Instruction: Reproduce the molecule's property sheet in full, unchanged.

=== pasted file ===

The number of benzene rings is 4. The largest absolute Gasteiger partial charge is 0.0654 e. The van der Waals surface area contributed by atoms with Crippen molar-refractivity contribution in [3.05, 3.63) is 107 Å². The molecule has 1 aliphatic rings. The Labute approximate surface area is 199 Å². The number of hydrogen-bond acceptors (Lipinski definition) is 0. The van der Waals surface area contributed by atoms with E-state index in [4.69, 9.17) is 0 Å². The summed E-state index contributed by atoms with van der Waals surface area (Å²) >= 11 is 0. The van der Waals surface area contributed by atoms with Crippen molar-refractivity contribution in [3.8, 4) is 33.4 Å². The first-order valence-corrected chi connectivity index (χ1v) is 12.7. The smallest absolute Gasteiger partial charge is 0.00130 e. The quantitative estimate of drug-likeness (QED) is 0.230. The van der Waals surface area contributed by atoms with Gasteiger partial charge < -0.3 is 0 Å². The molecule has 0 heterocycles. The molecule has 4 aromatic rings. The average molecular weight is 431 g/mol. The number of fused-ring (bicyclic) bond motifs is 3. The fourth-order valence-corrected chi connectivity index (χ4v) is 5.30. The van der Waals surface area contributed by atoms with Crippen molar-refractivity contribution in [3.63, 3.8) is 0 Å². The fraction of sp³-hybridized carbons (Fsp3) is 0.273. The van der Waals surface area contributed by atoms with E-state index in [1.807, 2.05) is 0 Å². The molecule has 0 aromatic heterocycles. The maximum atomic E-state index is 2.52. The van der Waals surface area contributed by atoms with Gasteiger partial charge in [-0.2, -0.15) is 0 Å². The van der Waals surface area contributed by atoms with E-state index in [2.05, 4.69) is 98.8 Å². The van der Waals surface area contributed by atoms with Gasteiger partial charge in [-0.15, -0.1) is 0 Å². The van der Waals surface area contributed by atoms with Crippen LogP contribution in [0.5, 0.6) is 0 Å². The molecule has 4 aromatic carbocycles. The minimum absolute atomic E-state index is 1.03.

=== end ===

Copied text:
The number of benzene rings is 4. The largest absolute Gasteiger partial charge is 0.0654 e. The van der Waals surface area contributed by atoms with Crippen molar-refractivity contribution in [3.05, 3.63) is 107 Å². The molecule has 1 aliphatic rings. The Labute approximate surface area is 199 Å². The number of hydrogen-bond acceptors (Lipinski definition) is 0. The van der Waals surface area contributed by atoms with E-state index in [4.69, 9.17) is 0 Å². The summed E-state index contributed by atoms with van der Waals surface area (Å²) >= 11 is 0. The van der Waals surface area contributed by atoms with Crippen molar-refractivity contribution in [3.8, 4) is 33.4 Å². The first-order valence-corrected chi connectivity index (χ1v) is 12.7. The smallest absolute Gasteiger partial charge is 0.00130 e. The quantitative estimate of drug-likeness (QED) is 0.230. The van der Waals surface area contributed by atoms with Gasteiger partial charge < -0.3 is 0 Å². The molecule has 0 heterocycles. The molecule has 4 aromatic rings. The average molecular weight is 431 g/mol. The number of fused-ring (bicyclic) bond motifs is 3. The fourth-order valence-corrected chi connectivity index (χ4v) is 5.30. The van der Waals surface area contributed by atoms with Crippen molar-refractivity contribution in [3.63, 3.8) is 0 Å². The fraction of sp³-hybridized carbons (Fsp3) is 0.273. The van der Waals surface area contributed by atoms with E-state index in [1.807, 2.05) is 0 Å². The molecule has 0 aromatic heterocycles. The maximum atomic E-state index is 2.52. The van der Waals surface area contributed by atoms with Gasteiger partial charge in [-0.2, -0.15) is 0 Å². The van der Waals surface area contributed by atoms with E-state index in [2.05, 4.69) is 98.8 Å². The van der Waals surface area contributed by atoms with Gasteiger partial charge in [-0.15, -0.1) is 0 Å². The van der Waals surface area contributed by atoms with Crippen LogP contribution in [0.5, 0.6) is 0 Å². The molecule has 4 aromatic carbocycles. The minimum absolute atomic E-state index is 1.03.